I am on an airplane flying safely outside of the reach of a thunderstorm, but with a stunning view into the canyon-like world of the huge clouds to the north of us, with forks of lightning flashing inside the depths every few seconds. There are tunnels, castles, mountain peaks, caves and labyrinths in the world of the storm, and we have a wide view of the entire celestial drama. The man sitting next to me is playing a hand-held video game, never removing his eyes from the tiny screen. I glance around and see that the other passengers are mostly watching the TV shows being broadcast on the screens above us. I don't see a single person watching the miracle out the window, to which I soon return.

I am on a wide, soft beach on the Long Island Sound, looking out over the sparkling water and running down to play in the waves. The sky is cloudless on this day. Two teenage girls (I'm related to one of them) are on a blanket lying down, their backs to the ocean, playing together with their cell phones, looking at photographs, sending text messages to friends, experimenting with different ring tones. An osprey flies by a little ways out over the blue water, soaring the entire length of the beach before disappearing in the distance.

Technology sucks the magic and wonder out of the world. A natural place is not the same place anymore once we are talking on a cell phone or checking our GPS, or even when someone near us is doing so. We get disconnected from our senses and our physical pleasures, and brought back to the world of machines and pollution; and for me, I get brought back to the awareness that nature is being destroyed.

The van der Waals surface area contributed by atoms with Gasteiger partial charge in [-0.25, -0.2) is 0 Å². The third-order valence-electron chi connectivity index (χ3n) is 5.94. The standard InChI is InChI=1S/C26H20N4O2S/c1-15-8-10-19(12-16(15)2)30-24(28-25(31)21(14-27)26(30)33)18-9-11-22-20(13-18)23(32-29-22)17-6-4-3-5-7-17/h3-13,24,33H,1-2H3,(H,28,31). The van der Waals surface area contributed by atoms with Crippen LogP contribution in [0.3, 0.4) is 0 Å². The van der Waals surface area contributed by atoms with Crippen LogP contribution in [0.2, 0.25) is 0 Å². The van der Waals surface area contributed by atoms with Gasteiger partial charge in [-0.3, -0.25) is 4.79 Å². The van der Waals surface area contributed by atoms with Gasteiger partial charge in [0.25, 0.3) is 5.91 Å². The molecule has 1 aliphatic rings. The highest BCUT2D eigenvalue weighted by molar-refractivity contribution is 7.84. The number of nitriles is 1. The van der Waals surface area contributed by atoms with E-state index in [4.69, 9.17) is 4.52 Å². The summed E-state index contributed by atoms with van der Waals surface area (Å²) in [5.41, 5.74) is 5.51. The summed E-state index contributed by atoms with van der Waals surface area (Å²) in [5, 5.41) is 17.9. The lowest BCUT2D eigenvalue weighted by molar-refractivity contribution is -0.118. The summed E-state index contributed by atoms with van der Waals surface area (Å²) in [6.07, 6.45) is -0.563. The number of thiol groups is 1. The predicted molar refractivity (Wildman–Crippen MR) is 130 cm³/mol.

I am reminded of Philip Slater, writing years ago in his indispensable book The Pursuit of Loneliness, words that were something close to, “Superhighways are making it possible for more and more of us to get faster and faster to places that are less and less worth going to.”

This insight, I believe, tears the cover off of one of the most ecologically and spiritually destructive myths of our times: That we can transform the earth, and human life on it, through the creation of technologies that have no relationship to nature and no respect for it, and yet somehow leave the world the same beautiful place that it was. This is a common theme in the ads on the walls of airports, countless images of technology as a source of freedom: We see a woman working on her laptop at a gorgeous lake, because the technology allows her to work from there and not have to go into the office; we see a man getting excellent cell phone reception at the top of a set of Mayan ruins. We pretend that these places are the same, that this laptop has not sucked the essential life out of this woman’s experience of the lake, that this man can still feel the awe of the ruins he has ascended.

Watch your experience carefully. Notice what creates distance, distraction, and superficiality, because these forces make us feel the gnawing emptiness that so many people struggle within the modernized world. Notice as you talk on your cell on the phone whether the landscape passes differently from how it does when the phone is turned off. Notice how time passes as you look at your laptop screen. And then, pay attention each day to what you can do to make a pretty place, a human interaction, a walk -- even a drive -- more deeply satisfying, more joyful, more connected, more ecstatic, more euphoric, more real.